Tale of Tales

Tale of Tales movie poster

Tale of Tales poster

For his new film, the decidedly surprising filmmaker Matteo Garrone (Gomorra) revisits Neapolitan poet Giambattista Basile’s tales, showing once again he’s not averse to taking risks. Unfortunately, this time around, his ambitions fall short.

When watching Tale of Tales, it becomes clear that Mr. Garrone’s intent was to shake a film genre’s foundations:  Here, the princess does not wait to be saved by prince charming; rather she takes fate in her own hands killing the ogre who’s been keeping her prisoner in a cave. As for kings, they are libidinous, weak and pathetic while witches inspire pity rather than fear.

Tale of Tales starts with a beautiful sequence where a king battles a sea monster and brings its heart back to his wife so that she can have kids. The production values are undeniable luxurious from the sumptuous costumes and movie sets to the special effects and original creatures.

But the director’s excessive ambition is what’s failing this film. By attempting to mix 3 tales, he gets lost in narrative lines going in different directions and is never able to get back on his feet. The script seems manufactured and includes several useless sequences. Most importantly, Mr. Garrone’s aspirations at creating something grandiose can be seen as a self-conscious effort: he’s gunning for shock values, humor and gore, but he’s far from mastering all the references he’s including in his work. One gets the feeling he’s been speed-reading Bruno Bettelheim’s The Uses of Enchantment, but the result looks like an unruly colorful carnival. His conclusion isn’t satisfying either, as if he had no idea how to end his story – think like Lost screenwriters were writing a fairy tale – leaving us fairly disenchanted.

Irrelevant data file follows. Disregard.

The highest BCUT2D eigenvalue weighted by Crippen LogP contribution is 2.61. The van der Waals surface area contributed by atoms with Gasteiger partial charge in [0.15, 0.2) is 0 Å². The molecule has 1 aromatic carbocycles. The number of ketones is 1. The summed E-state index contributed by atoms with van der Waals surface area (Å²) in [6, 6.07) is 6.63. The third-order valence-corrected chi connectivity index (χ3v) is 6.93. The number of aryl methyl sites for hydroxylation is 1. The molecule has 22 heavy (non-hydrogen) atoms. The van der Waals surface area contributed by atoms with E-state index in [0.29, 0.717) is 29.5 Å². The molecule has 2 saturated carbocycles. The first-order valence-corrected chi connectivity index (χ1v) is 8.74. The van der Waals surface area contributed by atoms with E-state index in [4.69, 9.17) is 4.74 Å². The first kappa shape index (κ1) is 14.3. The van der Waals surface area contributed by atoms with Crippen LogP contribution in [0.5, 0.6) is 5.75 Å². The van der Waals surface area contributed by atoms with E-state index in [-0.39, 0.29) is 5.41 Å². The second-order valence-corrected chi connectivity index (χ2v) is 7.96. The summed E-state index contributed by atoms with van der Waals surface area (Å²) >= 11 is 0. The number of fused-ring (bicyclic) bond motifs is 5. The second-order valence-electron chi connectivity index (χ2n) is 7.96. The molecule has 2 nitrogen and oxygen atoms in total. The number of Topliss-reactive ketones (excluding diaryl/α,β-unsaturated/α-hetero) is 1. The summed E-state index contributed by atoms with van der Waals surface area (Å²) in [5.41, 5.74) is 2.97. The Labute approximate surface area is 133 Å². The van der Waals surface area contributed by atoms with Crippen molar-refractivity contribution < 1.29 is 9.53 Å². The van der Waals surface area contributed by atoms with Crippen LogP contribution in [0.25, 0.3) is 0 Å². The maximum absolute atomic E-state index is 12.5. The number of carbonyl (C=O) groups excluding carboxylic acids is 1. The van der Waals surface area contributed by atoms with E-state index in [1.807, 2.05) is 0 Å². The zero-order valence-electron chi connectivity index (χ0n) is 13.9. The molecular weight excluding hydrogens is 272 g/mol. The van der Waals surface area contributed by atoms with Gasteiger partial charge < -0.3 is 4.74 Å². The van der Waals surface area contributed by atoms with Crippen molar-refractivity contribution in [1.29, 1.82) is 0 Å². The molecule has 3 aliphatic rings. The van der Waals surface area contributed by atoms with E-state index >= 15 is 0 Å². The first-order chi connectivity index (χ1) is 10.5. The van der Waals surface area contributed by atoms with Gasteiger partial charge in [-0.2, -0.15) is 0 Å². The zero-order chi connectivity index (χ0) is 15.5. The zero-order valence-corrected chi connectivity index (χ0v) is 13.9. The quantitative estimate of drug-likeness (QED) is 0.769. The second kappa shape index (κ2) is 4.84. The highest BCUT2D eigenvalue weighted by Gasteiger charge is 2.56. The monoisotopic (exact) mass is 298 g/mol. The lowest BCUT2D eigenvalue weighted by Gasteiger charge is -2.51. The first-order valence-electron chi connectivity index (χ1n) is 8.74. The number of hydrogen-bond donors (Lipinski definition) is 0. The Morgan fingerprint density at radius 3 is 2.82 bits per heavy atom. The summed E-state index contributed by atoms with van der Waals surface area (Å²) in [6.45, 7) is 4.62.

Director: Matteo Garrone – Actors: Salma Hayek, Vincent Cassel – Running Time: 2:05 – Year: 2015 – Country: Italiy
Click here to watch the Tale of Tales trailer
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Moland Fengkov

Moland Fengkov

Based in Paris, Moland is a journalist and photographer; He is more particularly responsible for covering the Cannes film festival for Plume Noire, writing movie reviews and taking gorgeous pictures.
Moland Fengkov

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